Hikma Complex, Niger: A Resurrection of Africa’s Identity

Hikma Complex, Niger: A Resurrection of Africa's Identity

When you see Chinese buildings on wallpapers, no one tells you it’s China right? You just know. When you see the picture of the Hikma Complex in Niger, it doesn’t just tell you something about the country but a whole continent.

It tells you about Africa and how the world started using earth to raise iconic structures for man’s survival with the touch of architectural creativity.

HIKMA COMPLEX RESTRUCTURED

This new 2018 structure of the Hikma Complex felt a new touch of Africa, a fresh breath coming on old earth through the collaboration of Mariam Kamara and Yasaman Esmaili.

Kamara, the Nigerien founder of Architecture studio Atelier Masōmī‘s and Esmaili of Studio Chahar restored the former Hausa mosque that had fallen into disrepair.

They brought life to the building creating a community space as well as a library to expand the people’s knowledge. A large part of the iconic structure is made of compressed-earth bricks. The materials were mostly sourced within Dandaji village.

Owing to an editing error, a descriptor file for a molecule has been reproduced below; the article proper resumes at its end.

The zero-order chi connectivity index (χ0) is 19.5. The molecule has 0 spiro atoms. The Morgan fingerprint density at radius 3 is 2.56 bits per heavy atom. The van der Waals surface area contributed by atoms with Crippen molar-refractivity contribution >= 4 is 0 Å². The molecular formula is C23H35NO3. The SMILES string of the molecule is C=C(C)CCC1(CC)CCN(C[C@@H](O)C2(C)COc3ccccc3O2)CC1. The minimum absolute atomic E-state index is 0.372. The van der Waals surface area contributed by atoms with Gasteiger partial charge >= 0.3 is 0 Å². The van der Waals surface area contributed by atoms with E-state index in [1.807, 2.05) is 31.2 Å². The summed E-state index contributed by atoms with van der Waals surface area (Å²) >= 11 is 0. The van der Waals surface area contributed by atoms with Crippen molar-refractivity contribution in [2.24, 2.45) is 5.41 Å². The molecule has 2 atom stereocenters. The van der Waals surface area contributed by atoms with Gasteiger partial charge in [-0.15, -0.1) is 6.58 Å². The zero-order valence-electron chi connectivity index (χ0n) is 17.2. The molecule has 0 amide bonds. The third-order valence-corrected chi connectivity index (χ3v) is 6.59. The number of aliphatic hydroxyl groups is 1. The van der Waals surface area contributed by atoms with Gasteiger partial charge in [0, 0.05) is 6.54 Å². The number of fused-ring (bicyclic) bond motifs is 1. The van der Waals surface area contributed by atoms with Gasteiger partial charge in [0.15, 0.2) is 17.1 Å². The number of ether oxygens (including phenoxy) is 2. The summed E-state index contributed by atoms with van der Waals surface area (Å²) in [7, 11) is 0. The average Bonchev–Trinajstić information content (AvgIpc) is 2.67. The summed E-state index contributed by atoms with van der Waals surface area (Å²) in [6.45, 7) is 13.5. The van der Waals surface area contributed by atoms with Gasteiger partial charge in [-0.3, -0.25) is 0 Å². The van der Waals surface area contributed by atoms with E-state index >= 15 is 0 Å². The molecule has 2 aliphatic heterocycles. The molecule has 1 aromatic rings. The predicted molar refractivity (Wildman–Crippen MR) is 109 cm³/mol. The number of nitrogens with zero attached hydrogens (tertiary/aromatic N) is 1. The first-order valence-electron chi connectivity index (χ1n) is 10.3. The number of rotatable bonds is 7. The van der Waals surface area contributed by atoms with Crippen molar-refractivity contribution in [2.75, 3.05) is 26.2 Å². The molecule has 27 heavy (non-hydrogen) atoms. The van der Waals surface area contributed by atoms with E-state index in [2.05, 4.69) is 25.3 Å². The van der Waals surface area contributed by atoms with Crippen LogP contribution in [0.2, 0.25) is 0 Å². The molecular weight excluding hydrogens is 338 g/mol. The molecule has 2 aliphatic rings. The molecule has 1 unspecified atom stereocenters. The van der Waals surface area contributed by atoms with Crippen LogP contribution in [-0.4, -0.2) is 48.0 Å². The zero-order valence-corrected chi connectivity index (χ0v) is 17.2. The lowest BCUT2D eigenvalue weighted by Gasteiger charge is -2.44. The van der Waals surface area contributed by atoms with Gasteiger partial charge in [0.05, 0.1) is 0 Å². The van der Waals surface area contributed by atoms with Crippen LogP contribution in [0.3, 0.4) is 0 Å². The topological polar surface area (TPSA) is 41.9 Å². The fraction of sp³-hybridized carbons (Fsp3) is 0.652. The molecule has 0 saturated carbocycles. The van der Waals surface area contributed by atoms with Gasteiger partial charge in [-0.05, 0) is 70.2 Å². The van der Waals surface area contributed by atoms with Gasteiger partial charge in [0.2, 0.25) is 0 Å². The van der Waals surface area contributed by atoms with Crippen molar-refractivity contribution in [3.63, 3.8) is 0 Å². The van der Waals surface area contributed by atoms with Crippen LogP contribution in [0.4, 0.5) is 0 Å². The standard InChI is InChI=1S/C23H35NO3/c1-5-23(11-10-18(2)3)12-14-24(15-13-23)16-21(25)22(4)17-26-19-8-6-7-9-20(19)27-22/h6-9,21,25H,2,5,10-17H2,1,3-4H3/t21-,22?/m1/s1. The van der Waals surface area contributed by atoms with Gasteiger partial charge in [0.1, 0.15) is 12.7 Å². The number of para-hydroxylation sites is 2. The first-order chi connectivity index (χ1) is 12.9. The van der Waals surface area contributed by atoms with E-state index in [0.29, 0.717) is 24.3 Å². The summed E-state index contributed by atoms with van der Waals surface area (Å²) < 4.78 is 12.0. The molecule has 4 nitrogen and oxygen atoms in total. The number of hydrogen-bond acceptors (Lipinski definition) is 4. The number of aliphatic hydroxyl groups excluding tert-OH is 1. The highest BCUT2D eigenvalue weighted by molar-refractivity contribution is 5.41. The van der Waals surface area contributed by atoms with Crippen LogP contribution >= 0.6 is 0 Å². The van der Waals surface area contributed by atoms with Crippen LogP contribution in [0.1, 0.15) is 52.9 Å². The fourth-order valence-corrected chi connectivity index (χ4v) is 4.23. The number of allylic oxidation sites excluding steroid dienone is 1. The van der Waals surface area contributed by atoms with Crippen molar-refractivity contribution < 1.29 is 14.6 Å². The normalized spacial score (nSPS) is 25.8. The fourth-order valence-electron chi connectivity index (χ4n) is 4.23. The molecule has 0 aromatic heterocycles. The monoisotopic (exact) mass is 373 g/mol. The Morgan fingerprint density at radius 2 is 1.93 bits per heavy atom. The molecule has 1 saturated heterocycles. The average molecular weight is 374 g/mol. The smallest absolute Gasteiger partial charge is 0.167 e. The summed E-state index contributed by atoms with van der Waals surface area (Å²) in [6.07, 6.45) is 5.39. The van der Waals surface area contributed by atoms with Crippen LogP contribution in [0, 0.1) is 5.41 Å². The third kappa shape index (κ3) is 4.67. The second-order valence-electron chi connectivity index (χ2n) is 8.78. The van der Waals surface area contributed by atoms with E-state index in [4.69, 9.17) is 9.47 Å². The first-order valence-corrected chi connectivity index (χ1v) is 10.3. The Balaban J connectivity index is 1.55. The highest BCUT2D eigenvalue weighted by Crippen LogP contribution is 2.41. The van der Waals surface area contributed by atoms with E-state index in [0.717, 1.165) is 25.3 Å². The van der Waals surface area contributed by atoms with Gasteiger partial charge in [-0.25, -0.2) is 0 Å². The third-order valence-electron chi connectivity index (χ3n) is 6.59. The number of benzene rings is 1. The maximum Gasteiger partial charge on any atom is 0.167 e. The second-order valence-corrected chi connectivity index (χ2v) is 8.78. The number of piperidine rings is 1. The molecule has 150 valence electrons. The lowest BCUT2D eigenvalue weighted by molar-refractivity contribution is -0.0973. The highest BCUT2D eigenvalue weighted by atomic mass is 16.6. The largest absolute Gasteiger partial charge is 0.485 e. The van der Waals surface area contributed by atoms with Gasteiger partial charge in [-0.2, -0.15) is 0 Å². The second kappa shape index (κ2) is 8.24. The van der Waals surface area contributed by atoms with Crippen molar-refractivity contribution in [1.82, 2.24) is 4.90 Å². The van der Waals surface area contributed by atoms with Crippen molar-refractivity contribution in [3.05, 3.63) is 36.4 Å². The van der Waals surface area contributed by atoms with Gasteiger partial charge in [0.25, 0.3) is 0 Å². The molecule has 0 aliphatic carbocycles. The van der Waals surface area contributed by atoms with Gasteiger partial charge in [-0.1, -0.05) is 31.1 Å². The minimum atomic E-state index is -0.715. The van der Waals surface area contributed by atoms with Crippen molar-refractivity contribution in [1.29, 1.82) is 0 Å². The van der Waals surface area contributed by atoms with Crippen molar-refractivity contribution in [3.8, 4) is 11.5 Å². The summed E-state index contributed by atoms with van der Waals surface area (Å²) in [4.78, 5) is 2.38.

According to a German architect, Dalbai:

“It’s clearly a contemporary building that is deeply rooted in Nigerien tradition…Not only culturally, but also technically because it relies on old traditional building techniques and materials.”

It’s indeed a resurrection of Africa’s identity.

By Elijah Christopher

Elijah Christopher
Elijah Christopher is a journalist at A New Touch Of Africa, is also a creative writer, a poet, and an IT enthusiast. He contributed to the collaborative poem written in celebration of Edwin Morgan Centenary, the first Glasgow poet laureate and Scottish national poet from the University of Glasgow. He loves meeting people and learning about new places, cultures, events, and lifestyles.
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